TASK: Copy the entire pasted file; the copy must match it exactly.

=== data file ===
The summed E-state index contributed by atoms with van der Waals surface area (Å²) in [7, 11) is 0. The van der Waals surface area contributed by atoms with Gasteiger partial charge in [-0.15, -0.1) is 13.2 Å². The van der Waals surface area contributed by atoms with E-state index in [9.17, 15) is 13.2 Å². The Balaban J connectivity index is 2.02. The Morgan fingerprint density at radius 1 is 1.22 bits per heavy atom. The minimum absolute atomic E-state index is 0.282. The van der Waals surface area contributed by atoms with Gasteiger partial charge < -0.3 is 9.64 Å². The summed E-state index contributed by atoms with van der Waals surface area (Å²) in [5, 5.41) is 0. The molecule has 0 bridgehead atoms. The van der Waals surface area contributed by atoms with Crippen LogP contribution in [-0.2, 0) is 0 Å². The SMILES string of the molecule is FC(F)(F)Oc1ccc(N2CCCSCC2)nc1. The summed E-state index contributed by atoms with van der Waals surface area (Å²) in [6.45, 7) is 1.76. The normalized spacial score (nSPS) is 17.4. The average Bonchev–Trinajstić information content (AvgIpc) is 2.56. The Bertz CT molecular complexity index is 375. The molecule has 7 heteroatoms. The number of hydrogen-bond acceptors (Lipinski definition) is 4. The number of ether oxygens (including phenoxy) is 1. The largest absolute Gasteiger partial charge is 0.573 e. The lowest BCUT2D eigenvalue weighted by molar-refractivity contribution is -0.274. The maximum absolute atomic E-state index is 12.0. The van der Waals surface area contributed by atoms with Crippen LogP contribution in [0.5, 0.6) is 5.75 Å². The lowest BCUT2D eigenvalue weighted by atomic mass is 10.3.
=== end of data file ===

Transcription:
The summed E-state index contributed by atoms with van der Waals surface area (Å²) in [7, 11) is 0. The van der Waals surface area contributed by atoms with Gasteiger partial charge in [-0.15, -0.1) is 13.2 Å². The van der Waals surface area contributed by atoms with E-state index in [9.17, 15) is 13.2 Å². The Balaban J connectivity index is 2.02. The Morgan fingerprint density at radius 1 is 1.22 bits per heavy atom. The minimum absolute atomic E-state index is 0.282. The van der Waals surface area contributed by atoms with Gasteiger partial charge < -0.3 is 9.64 Å². The summed E-state index contributed by atoms with van der Waals surface area (Å²) in [5, 5.41) is 0. The molecule has 0 bridgehead atoms. The van der Waals surface area contributed by atoms with Crippen LogP contribution in [-0.2, 0) is 0 Å². The SMILES string of the molecule is FC(F)(F)Oc1ccc(N2CCCSCC2)nc1. The summed E-state index contributed by atoms with van der Waals surface area (Å²) in [6.45, 7) is 1.76. The normalized spacial score (nSPS) is 17.4. The average Bonchev–Trinajstić information content (AvgIpc) is 2.56. The Bertz CT molecular complexity index is 375. The molecule has 7 heteroatoms. The number of hydrogen-bond acceptors (Lipinski definition) is 4. The number of ether oxygens (including phenoxy) is 1. The largest absolute Gasteiger partial charge is 0.573 e. The lowest BCUT2D eigenvalue weighted by molar-refractivity contribution is -0.274. The maximum absolute atomic E-state index is 12.0. The van der Waals surface area contributed by atoms with Crippen LogP contribution in [0.5, 0.6) is 5.75 Å². The lowest BCUT2D eigenvalue weighted by atomic mass is 10.3.